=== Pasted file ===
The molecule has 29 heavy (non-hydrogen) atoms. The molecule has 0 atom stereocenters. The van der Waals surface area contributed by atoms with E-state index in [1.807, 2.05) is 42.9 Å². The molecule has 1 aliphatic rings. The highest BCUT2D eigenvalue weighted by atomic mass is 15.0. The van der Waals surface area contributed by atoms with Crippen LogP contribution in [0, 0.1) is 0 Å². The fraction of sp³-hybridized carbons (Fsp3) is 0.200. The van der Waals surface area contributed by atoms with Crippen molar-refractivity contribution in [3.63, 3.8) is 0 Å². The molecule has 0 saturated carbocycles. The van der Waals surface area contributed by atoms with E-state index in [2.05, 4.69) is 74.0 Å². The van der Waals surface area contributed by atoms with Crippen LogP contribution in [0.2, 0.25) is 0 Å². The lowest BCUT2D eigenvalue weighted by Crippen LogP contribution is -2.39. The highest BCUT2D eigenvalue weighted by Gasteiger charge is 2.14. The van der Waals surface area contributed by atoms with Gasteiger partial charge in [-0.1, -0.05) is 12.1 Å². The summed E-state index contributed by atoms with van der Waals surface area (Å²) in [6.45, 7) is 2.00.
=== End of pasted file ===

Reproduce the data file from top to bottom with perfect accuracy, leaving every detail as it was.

The molecule has 29 heavy (non-hydrogen) atoms. The molecule has 0 atom stereocenters. The van der Waals surface area contributed by atoms with E-state index in [1.807, 2.05) is 42.9 Å². The molecule has 1 aliphatic rings. The highest BCUT2D eigenvalue weighted by atomic mass is 15.0. The van der Waals surface area contributed by atoms with Crippen LogP contribution in [0, 0.1) is 0 Å². The fraction of sp³-hybridized carbons (Fsp3) is 0.200. The van der Waals surface area contributed by atoms with Crippen molar-refractivity contribution in [3.63, 3.8) is 0 Å². The molecule has 0 saturated carbocycles. The van der Waals surface area contributed by atoms with E-state index in [2.05, 4.69) is 74.0 Å². The van der Waals surface area contributed by atoms with Crippen LogP contribution in [0.2, 0.25) is 0 Å². The lowest BCUT2D eigenvalue weighted by Crippen LogP contribution is -2.39. The highest BCUT2D eigenvalue weighted by Gasteiger charge is 2.14. The van der Waals surface area contributed by atoms with Gasteiger partial charge in [-0.1, -0.05) is 12.1 Å². The summed E-state index contributed by atoms with van der Waals surface area (Å²) in [6.45, 7) is 2.00.